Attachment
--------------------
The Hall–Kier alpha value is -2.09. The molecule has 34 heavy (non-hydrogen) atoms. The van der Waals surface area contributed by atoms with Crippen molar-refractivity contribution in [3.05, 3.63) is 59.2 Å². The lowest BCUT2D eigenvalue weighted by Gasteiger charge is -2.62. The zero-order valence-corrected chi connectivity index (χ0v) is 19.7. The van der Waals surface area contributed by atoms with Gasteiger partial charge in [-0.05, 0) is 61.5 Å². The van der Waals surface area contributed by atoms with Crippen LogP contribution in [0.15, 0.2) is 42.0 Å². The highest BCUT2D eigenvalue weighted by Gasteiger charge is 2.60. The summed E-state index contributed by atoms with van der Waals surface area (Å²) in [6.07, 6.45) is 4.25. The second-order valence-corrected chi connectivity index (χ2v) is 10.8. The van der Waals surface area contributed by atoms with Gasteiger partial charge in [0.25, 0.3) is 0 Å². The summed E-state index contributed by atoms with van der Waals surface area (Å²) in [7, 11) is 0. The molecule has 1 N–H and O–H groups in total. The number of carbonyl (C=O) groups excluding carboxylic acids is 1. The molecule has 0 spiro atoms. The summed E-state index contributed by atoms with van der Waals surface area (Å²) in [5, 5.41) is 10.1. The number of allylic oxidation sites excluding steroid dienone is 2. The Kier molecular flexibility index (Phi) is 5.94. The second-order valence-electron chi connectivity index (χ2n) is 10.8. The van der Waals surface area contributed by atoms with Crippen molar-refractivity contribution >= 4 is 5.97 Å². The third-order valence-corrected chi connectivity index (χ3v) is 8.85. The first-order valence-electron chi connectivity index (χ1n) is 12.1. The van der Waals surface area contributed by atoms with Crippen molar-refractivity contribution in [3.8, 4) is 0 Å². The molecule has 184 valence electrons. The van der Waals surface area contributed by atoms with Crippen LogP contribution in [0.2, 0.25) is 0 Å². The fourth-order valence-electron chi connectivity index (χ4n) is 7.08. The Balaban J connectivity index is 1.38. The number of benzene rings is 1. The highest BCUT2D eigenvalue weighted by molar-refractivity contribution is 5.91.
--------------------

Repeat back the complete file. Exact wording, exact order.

The Hall–Kier alpha value is -2.09. The molecule has 34 heavy (non-hydrogen) atoms. The van der Waals surface area contributed by atoms with Crippen molar-refractivity contribution in [3.05, 3.63) is 59.2 Å². The lowest BCUT2D eigenvalue weighted by Gasteiger charge is -2.62. The zero-order valence-corrected chi connectivity index (χ0v) is 19.7. The van der Waals surface area contributed by atoms with Gasteiger partial charge in [-0.05, 0) is 61.5 Å². The van der Waals surface area contributed by atoms with Crippen LogP contribution in [0.15, 0.2) is 42.0 Å². The highest BCUT2D eigenvalue weighted by Gasteiger charge is 2.60. The summed E-state index contributed by atoms with van der Waals surface area (Å²) in [6.07, 6.45) is 4.25. The second-order valence-corrected chi connectivity index (χ2v) is 10.8. The van der Waals surface area contributed by atoms with Gasteiger partial charge in [0.25, 0.3) is 0 Å². The summed E-state index contributed by atoms with van der Waals surface area (Å²) in [7, 11) is 0. The molecule has 1 N–H and O–H groups in total. The number of carbonyl (C=O) groups excluding carboxylic acids is 1. The molecule has 0 spiro atoms. The summed E-state index contributed by atoms with van der Waals surface area (Å²) in [5, 5.41) is 10.1. The number of allylic oxidation sites excluding steroid dienone is 2. The Kier molecular flexibility index (Phi) is 5.94. The second-order valence-electron chi connectivity index (χ2n) is 10.8. The van der Waals surface area contributed by atoms with Crippen molar-refractivity contribution >= 4 is 5.97 Å². The third-order valence-corrected chi connectivity index (χ3v) is 8.85. The first-order valence-electron chi connectivity index (χ1n) is 12.1. The van der Waals surface area contributed by atoms with Crippen molar-refractivity contribution in [3.8, 4) is 0 Å². The molecule has 184 valence electrons. The van der Waals surface area contributed by atoms with Crippen LogP contribution in [0.2, 0.25) is 0 Å². The fourth-order valence-electron chi connectivity index (χ4n) is 7.08. The Balaban J connectivity index is 1.38. The number of benzene rings is 1. The highest BCUT2D eigenvalue weighted by molar-refractivity contribution is 5.91.